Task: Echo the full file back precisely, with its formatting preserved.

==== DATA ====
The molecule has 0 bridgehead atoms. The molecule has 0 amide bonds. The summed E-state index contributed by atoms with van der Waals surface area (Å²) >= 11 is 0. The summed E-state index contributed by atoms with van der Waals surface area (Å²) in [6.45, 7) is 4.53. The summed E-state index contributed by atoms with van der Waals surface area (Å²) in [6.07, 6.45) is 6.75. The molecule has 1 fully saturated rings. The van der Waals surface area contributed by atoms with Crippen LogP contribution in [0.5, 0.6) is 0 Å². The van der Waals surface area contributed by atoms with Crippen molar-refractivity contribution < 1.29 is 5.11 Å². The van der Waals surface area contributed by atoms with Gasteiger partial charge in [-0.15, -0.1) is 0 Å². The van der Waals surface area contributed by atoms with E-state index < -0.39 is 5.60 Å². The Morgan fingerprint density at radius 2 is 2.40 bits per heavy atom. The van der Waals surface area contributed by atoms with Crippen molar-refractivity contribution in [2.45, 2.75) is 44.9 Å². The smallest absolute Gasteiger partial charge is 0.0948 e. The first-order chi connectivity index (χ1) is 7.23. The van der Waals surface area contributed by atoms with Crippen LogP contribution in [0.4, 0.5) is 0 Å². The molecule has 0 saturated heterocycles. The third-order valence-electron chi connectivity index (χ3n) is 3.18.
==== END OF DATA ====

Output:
The molecule has 0 bridgehead atoms. The molecule has 0 amide bonds. The summed E-state index contributed by atoms with van der Waals surface area (Å²) >= 11 is 0. The summed E-state index contributed by atoms with van der Waals surface area (Å²) in [6.45, 7) is 4.53. The summed E-state index contributed by atoms with van der Waals surface area (Å²) in [6.07, 6.45) is 6.75. The molecule has 1 fully saturated rings. The van der Waals surface area contributed by atoms with Crippen LogP contribution in [0.5, 0.6) is 0 Å². The van der Waals surface area contributed by atoms with Crippen molar-refractivity contribution < 1.29 is 5.11 Å². The van der Waals surface area contributed by atoms with Gasteiger partial charge in [-0.15, -0.1) is 0 Å². The van der Waals surface area contributed by atoms with E-state index < -0.39 is 5.60 Å². The Morgan fingerprint density at radius 2 is 2.40 bits per heavy atom. The van der Waals surface area contributed by atoms with Crippen molar-refractivity contribution in [2.45, 2.75) is 44.9 Å². The smallest absolute Gasteiger partial charge is 0.0948 e. The first-order chi connectivity index (χ1) is 7.23. The van der Waals surface area contributed by atoms with Crippen LogP contribution in [0.4, 0.5) is 0 Å². The molecule has 0 saturated heterocycles. The third-order valence-electron chi connectivity index (χ3n) is 3.18.